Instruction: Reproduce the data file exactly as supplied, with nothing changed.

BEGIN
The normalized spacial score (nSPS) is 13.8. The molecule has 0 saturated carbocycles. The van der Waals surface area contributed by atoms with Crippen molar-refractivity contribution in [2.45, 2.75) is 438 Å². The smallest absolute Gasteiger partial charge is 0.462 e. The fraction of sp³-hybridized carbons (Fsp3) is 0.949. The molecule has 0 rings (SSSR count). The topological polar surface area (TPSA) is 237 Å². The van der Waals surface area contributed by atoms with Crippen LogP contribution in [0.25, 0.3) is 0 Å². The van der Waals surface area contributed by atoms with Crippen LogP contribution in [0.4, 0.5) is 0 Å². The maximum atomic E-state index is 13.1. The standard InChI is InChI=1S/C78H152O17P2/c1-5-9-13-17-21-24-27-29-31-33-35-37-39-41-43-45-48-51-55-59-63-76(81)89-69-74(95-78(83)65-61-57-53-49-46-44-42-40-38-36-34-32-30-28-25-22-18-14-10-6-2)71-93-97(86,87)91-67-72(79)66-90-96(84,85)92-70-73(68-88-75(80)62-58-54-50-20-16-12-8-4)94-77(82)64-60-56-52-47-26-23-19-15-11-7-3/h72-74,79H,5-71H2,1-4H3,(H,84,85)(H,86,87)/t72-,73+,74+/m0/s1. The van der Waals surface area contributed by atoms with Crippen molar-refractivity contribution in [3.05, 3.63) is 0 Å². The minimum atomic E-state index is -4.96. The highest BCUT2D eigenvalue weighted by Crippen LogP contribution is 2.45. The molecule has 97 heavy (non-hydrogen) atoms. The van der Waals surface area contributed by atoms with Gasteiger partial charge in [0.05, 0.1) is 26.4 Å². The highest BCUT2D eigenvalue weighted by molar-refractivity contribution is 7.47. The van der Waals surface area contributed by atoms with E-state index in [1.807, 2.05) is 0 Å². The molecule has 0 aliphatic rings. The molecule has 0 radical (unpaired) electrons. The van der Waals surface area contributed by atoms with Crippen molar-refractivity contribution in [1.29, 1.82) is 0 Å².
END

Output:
The normalized spacial score (nSPS) is 13.8. The molecule has 0 saturated carbocycles. The van der Waals surface area contributed by atoms with Crippen molar-refractivity contribution in [2.45, 2.75) is 438 Å². The smallest absolute Gasteiger partial charge is 0.462 e. The fraction of sp³-hybridized carbons (Fsp3) is 0.949. The molecule has 0 rings (SSSR count). The topological polar surface area (TPSA) is 237 Å². The van der Waals surface area contributed by atoms with Crippen LogP contribution in [0.25, 0.3) is 0 Å². The van der Waals surface area contributed by atoms with Crippen LogP contribution in [0.4, 0.5) is 0 Å². The maximum atomic E-state index is 13.1. The standard InChI is InChI=1S/C78H152O17P2/c1-5-9-13-17-21-24-27-29-31-33-35-37-39-41-43-45-48-51-55-59-63-76(81)89-69-74(95-78(83)65-61-57-53-49-46-44-42-40-38-36-34-32-30-28-25-22-18-14-10-6-2)71-93-97(86,87)91-67-72(79)66-90-96(84,85)92-70-73(68-88-75(80)62-58-54-50-20-16-12-8-4)94-77(82)64-60-56-52-47-26-23-19-15-11-7-3/h72-74,79H,5-71H2,1-4H3,(H,84,85)(H,86,87)/t72-,73+,74+/m0/s1. The van der Waals surface area contributed by atoms with Crippen molar-refractivity contribution in [3.05, 3.63) is 0 Å². The minimum atomic E-state index is -4.96. The highest BCUT2D eigenvalue weighted by Crippen LogP contribution is 2.45. The molecule has 97 heavy (non-hydrogen) atoms. The van der Waals surface area contributed by atoms with Gasteiger partial charge in [0.05, 0.1) is 26.4 Å². The highest BCUT2D eigenvalue weighted by molar-refractivity contribution is 7.47. The van der Waals surface area contributed by atoms with E-state index in [1.807, 2.05) is 0 Å². The molecule has 0 aliphatic rings. The molecule has 0 radical (unpaired) electrons. The van der Waals surface area contributed by atoms with Crippen molar-refractivity contribution in [1.29, 1.82) is 0 Å².